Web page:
Ultra-Soft Robotic Grippers Developed to Help Collect Marine Life

The deep-sea is a hostile environment to us humans and prevents us from getting up close and personal with the creatures that dwell there. However, when we plunge the depths with our machines and robotic equipment, we are likely making this environment also treacherous for its natural inhabitants – especially those with soft bodies such as the many species of jellyfish or the infamous giant squid. So, for effective research to take place that doesn’t harm these soft-bodied species, robotics researchers at Harvard have dived right in to make sure the occupants of the deep are handled with care.

Sinatra et al. / Science Robotics

The team at Harvard’s Wyss Institute for Biologically Inspired Engineering, the Harvard John A. Paulson School of Engineering and Applied Sciences (SEAS), and Baruch College at City University of New York have created robotic grippers with super -soft spaghetti-like hydraulic fingers that can collect and release jellyfish species and other soft-bodied marine life without causing them injury or harm.

Previous collection methods involved vacuum-like mechanism that would suck marine life and organisms into containers for surface delivery. The animals of the deep-sea can be easily damaged, even with careful handling. So, while they may be able to withstand pressures and temperatures no surface dweller could manage, they are still delicate creatures. The researchers at Harvard’s Wyss Institute hope that their latest innovations enable safer and more practical ways of catching these creatures for inspection in situ.

Jellyfish are of particular interest to marine biologists and other scientists due to their exceptional anatomy and physiology. Made up around 95% water, it is extremely difficult for researchers to handle these remarkable tentacular beings. The technology and machinery currently available are more likely to shred their bodies rather than safeguard them.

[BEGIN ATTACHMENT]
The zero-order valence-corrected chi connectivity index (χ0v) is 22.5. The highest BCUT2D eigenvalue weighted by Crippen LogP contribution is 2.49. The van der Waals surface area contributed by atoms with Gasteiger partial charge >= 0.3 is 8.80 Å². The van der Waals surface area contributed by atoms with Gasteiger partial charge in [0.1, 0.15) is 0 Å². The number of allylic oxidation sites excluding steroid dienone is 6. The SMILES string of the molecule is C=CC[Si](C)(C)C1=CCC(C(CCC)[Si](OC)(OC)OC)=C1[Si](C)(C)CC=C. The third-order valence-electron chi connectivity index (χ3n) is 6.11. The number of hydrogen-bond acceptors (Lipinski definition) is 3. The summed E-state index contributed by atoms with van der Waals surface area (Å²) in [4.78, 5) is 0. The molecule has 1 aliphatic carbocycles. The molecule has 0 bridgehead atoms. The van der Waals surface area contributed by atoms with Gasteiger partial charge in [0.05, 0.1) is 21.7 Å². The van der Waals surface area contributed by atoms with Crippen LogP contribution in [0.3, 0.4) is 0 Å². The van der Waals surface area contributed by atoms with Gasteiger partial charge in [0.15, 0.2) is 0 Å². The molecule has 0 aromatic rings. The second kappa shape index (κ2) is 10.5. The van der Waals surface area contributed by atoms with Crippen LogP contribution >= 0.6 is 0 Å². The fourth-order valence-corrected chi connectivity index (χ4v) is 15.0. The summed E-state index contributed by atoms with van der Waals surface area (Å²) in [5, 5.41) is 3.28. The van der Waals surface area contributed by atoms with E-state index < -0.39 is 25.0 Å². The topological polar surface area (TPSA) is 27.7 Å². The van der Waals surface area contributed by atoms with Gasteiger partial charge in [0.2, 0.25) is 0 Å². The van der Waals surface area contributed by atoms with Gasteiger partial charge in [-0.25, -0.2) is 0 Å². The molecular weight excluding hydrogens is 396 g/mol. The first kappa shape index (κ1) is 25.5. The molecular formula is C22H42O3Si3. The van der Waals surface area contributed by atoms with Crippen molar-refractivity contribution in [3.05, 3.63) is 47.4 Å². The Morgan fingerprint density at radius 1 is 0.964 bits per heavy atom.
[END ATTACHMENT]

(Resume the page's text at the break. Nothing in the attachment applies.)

The new super-soft grippers developed by the robotics unit at Harvard consist of six fingers made out of flat silicone with a hollow chamber inside bonded to a layer of flexible yet stiff polymer nanofiber. These spaghetti-like appendages are then attached to a 3D-printed palm that pumps water into them. As the channels fill, each one curls with a pressure of a mere 0.0455 kPA – 10% of the pressure that a human eyelid exerts on the eye. This means the grip is just enough pressure to contain the species collected for examination without running the risk of causing harm to it.

During the testing phase, the research team started with ‘silicone’ jellyfish to simulate the interaction between the creature and the basic functions of the grippers as well as trying to determine the best methods to capture the marine life. The next stage moved to test golf-ball-sized live jellies at the New England Aquarium to show that the animals could be grasped with the right level of care to prevent stress or harm.

Marine biologists have been waiting a long time for a tool that replicates the gentleness of human hands in interacting with delicate animals like jellyfish from inaccessible environments

David Gruber, a professor of biology and environmental science at Baruch College

Gruber continued, "This gripper is part of an ever-growing soft robotic toolbox that promises to make underwater species collection easier and safer, which would greatly improve the pace and quality of research on animals that have been under-studied for hundreds of years, giving us a more complete picture of the complex ecosystems that make up our oceans."

This progress in the technology makes for compelling news to marine biologists and scientists alike that are interested in collecting jellyfish and other deep-sea specimens, without causing trauma to the animals themselves. Furthermore, there is future potential that may enable closer contact to marine life even for the casual snorkeler or scuba-diver.

David J. Cross, M.A

Written by

David J. Cross, M.A

David is an academic researcher and interdisciplinary artist. David's current research explores how science and technology, particularly the internet and artificial intelligence, can be put into practice to influence a new shift towards utopianism and the reemergent theory of the commons.

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